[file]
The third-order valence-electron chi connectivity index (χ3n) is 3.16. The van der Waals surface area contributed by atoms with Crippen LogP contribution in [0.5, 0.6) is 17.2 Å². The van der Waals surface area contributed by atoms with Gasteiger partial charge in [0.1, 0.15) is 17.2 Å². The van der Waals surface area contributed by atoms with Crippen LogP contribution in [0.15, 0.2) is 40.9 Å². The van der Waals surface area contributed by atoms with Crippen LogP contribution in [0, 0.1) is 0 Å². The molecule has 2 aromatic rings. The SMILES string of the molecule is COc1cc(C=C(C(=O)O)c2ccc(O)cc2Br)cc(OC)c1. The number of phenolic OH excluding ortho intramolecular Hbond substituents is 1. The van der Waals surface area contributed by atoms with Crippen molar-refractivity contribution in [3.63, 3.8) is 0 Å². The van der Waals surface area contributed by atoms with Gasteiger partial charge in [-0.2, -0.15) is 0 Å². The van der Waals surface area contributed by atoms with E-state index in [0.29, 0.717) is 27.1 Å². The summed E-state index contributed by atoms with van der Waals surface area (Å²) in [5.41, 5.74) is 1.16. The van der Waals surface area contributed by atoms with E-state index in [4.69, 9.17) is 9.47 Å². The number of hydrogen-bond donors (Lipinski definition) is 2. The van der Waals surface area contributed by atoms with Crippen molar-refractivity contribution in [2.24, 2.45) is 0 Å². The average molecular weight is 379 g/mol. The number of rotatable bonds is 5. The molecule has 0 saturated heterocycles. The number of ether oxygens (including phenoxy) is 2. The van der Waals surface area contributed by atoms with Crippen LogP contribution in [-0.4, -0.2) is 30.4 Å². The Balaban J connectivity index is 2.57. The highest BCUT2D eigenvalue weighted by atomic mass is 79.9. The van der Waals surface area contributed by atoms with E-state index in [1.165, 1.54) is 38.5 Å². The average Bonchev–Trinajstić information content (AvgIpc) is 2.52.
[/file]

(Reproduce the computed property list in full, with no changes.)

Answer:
The third-order valence-electron chi connectivity index (χ3n) is 3.16. The van der Waals surface area contributed by atoms with Crippen LogP contribution in [0.5, 0.6) is 17.2 Å². The van der Waals surface area contributed by atoms with Gasteiger partial charge in [0.1, 0.15) is 17.2 Å². The van der Waals surface area contributed by atoms with Crippen LogP contribution in [0.15, 0.2) is 40.9 Å². The van der Waals surface area contributed by atoms with Crippen LogP contribution in [0, 0.1) is 0 Å². The molecule has 2 aromatic rings. The SMILES string of the molecule is COc1cc(C=C(C(=O)O)c2ccc(O)cc2Br)cc(OC)c1. The number of phenolic OH excluding ortho intramolecular Hbond substituents is 1. The van der Waals surface area contributed by atoms with Crippen molar-refractivity contribution in [3.63, 3.8) is 0 Å². The van der Waals surface area contributed by atoms with Gasteiger partial charge in [-0.2, -0.15) is 0 Å². The van der Waals surface area contributed by atoms with E-state index in [0.29, 0.717) is 27.1 Å². The summed E-state index contributed by atoms with van der Waals surface area (Å²) in [5.41, 5.74) is 1.16. The van der Waals surface area contributed by atoms with E-state index in [4.69, 9.17) is 9.47 Å². The number of hydrogen-bond donors (Lipinski definition) is 2. The van der Waals surface area contributed by atoms with Crippen molar-refractivity contribution in [2.24, 2.45) is 0 Å². The average molecular weight is 379 g/mol. The number of rotatable bonds is 5. The molecule has 0 saturated heterocycles. The number of ether oxygens (including phenoxy) is 2. The van der Waals surface area contributed by atoms with Crippen LogP contribution in [-0.4, -0.2) is 30.4 Å². The Balaban J connectivity index is 2.57. The highest BCUT2D eigenvalue weighted by atomic mass is 79.9. The van der Waals surface area contributed by atoms with E-state index in [1.165, 1.54) is 38.5 Å². The average Bonchev–Trinajstić information content (AvgIpc) is 2.52.